First, international co-ordination. Britain, as the signatory to the Joint Declaration, must lead, but it must bring allies together, because there is strength in numbers. An international contact group focused on Hong Kong should be formed, with the United States, Canada, Australia, New Zealand, the European Union and its member states as well as democracies in Asia such as Japan, South Korea, Taiwan and others, to speak with one voice.

Second, an international inquiry. The Hong Kong people have lost complete trust in the Hong Kong police after their conduct over the past year. The Hong Kong Government has made it clear that it will not allow an independent inquiry into police brutality, despite repeated calls, and so if that is the case, there should be an international investigation.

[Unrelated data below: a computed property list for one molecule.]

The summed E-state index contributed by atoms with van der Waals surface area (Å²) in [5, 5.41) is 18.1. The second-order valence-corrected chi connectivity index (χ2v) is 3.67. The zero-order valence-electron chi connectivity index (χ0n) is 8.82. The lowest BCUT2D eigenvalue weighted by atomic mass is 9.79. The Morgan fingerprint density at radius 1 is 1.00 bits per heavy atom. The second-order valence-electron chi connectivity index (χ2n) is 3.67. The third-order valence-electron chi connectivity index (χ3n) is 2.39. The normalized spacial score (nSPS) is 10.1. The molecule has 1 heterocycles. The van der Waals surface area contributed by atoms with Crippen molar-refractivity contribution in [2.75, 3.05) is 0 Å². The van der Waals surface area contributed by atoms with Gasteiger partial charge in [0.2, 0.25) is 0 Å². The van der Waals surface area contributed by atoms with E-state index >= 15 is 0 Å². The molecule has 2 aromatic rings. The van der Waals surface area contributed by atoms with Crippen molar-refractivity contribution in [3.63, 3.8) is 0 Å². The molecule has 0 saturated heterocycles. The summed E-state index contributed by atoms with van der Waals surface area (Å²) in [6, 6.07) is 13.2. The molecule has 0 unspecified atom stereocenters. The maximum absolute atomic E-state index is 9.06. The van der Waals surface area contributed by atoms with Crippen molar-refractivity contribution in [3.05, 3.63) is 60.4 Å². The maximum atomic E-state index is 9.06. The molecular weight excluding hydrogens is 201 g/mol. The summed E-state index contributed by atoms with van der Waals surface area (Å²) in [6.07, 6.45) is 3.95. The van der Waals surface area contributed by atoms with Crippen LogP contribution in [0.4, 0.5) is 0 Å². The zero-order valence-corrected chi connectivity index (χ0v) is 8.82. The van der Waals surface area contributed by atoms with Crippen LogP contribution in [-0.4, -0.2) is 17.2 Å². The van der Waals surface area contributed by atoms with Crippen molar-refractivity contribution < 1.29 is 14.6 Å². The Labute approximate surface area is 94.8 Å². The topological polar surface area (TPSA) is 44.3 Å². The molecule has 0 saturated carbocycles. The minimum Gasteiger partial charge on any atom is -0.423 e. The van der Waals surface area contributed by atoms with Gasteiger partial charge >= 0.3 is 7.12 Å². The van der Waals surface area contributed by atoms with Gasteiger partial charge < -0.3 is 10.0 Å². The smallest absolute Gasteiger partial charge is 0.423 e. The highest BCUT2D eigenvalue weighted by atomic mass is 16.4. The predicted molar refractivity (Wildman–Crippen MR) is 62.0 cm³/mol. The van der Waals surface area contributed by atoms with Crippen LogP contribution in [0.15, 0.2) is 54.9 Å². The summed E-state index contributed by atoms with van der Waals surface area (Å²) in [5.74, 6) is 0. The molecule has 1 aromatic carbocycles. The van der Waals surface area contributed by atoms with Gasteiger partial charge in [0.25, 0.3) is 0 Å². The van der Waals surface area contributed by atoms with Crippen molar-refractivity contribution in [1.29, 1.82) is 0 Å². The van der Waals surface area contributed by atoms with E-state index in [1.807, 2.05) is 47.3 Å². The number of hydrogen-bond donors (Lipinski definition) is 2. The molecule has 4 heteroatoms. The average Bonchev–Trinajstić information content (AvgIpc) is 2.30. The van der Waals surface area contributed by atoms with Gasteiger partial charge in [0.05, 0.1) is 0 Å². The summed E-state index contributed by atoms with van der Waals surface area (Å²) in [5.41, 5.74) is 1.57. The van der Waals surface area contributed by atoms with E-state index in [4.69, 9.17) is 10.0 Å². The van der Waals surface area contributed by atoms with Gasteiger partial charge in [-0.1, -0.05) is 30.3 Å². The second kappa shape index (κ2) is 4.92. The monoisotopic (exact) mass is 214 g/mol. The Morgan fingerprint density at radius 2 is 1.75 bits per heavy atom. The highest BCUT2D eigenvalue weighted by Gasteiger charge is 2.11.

In recent weeks six United Nations special rapporteurs have published their concerns about the Hong Kong police force’s use of teargas and arrest and harassment of medical professionals and first-aiders. A group in Britain’s Parliament is conducting an inquiry. But there is a need for an international inquiry with the power to end impunity and hold the perpetrators of grave human rights violations to account.

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Photo: May James/HKFP.

And third – we need targeted Magnitsky-style sanctions, imposed on senior government officials and police officers directly responsible for, or complicit with, serious violations of human rights.